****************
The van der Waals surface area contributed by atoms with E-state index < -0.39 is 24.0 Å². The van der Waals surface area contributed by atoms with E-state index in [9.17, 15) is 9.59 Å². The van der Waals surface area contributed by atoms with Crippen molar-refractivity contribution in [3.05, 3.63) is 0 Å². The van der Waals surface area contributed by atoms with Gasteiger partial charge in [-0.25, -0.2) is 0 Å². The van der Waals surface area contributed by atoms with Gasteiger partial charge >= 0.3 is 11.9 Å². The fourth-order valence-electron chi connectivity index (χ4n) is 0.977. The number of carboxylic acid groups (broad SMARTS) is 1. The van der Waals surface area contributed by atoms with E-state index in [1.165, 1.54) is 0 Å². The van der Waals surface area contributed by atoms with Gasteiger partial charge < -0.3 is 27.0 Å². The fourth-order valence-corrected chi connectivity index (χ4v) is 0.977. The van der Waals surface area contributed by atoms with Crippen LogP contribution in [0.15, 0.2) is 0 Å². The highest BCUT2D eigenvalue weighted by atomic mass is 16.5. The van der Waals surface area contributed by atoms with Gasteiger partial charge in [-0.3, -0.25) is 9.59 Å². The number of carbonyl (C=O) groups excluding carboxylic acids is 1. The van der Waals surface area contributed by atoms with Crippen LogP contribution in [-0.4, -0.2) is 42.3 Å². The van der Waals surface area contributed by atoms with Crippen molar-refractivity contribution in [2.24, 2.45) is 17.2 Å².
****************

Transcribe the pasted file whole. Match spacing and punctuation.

The van der Waals surface area contributed by atoms with E-state index < -0.39 is 24.0 Å². The van der Waals surface area contributed by atoms with E-state index in [9.17, 15) is 9.59 Å². The van der Waals surface area contributed by atoms with Crippen molar-refractivity contribution in [3.05, 3.63) is 0 Å². The van der Waals surface area contributed by atoms with Gasteiger partial charge in [-0.25, -0.2) is 0 Å². The van der Waals surface area contributed by atoms with Gasteiger partial charge >= 0.3 is 11.9 Å². The fourth-order valence-electron chi connectivity index (χ4n) is 0.977. The number of carboxylic acid groups (broad SMARTS) is 1. The van der Waals surface area contributed by atoms with E-state index in [1.165, 1.54) is 0 Å². The van der Waals surface area contributed by atoms with Gasteiger partial charge < -0.3 is 27.0 Å². The fourth-order valence-corrected chi connectivity index (χ4v) is 0.977. The van der Waals surface area contributed by atoms with Crippen LogP contribution in [0.15, 0.2) is 0 Å². The highest BCUT2D eigenvalue weighted by atomic mass is 16.5. The van der Waals surface area contributed by atoms with Gasteiger partial charge in [-0.3, -0.25) is 9.59 Å². The number of carbonyl (C=O) groups excluding carboxylic acids is 1. The van der Waals surface area contributed by atoms with Crippen LogP contribution in [-0.4, -0.2) is 42.3 Å². The van der Waals surface area contributed by atoms with Crippen molar-refractivity contribution in [2.24, 2.45) is 17.2 Å².